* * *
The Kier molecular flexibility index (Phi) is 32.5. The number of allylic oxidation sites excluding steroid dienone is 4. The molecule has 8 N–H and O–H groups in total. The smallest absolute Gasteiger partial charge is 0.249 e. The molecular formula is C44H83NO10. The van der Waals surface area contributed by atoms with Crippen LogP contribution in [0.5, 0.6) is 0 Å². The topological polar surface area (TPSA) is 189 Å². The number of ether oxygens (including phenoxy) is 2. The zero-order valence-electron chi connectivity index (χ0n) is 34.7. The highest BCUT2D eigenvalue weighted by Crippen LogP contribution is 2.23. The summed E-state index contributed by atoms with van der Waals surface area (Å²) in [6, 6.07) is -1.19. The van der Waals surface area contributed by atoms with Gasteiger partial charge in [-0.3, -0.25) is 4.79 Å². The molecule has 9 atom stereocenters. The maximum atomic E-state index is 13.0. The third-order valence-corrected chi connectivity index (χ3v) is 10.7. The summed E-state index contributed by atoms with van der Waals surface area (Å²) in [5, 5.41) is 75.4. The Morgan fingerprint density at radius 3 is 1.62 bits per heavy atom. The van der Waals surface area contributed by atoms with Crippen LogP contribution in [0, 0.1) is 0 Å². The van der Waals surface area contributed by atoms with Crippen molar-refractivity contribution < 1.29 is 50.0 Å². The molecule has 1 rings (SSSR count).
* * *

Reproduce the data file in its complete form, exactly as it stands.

The Kier molecular flexibility index (Phi) is 32.5. The number of allylic oxidation sites excluding steroid dienone is 4. The molecule has 8 N–H and O–H groups in total. The smallest absolute Gasteiger partial charge is 0.249 e. The molecular formula is C44H83NO10. The van der Waals surface area contributed by atoms with Crippen LogP contribution in [0.5, 0.6) is 0 Å². The topological polar surface area (TPSA) is 189 Å². The number of ether oxygens (including phenoxy) is 2. The zero-order valence-electron chi connectivity index (χ0n) is 34.7. The highest BCUT2D eigenvalue weighted by Crippen LogP contribution is 2.23. The summed E-state index contributed by atoms with van der Waals surface area (Å²) in [6, 6.07) is -1.19. The van der Waals surface area contributed by atoms with Gasteiger partial charge in [-0.3, -0.25) is 4.79 Å². The molecule has 9 atom stereocenters. The maximum atomic E-state index is 13.0. The third-order valence-corrected chi connectivity index (χ3v) is 10.7. The summed E-state index contributed by atoms with van der Waals surface area (Å²) in [5, 5.41) is 75.4. The Morgan fingerprint density at radius 3 is 1.62 bits per heavy atom. The van der Waals surface area contributed by atoms with Crippen LogP contribution in [0, 0.1) is 0 Å². The van der Waals surface area contributed by atoms with Crippen molar-refractivity contribution < 1.29 is 50.0 Å². The molecule has 1 rings (SSSR count).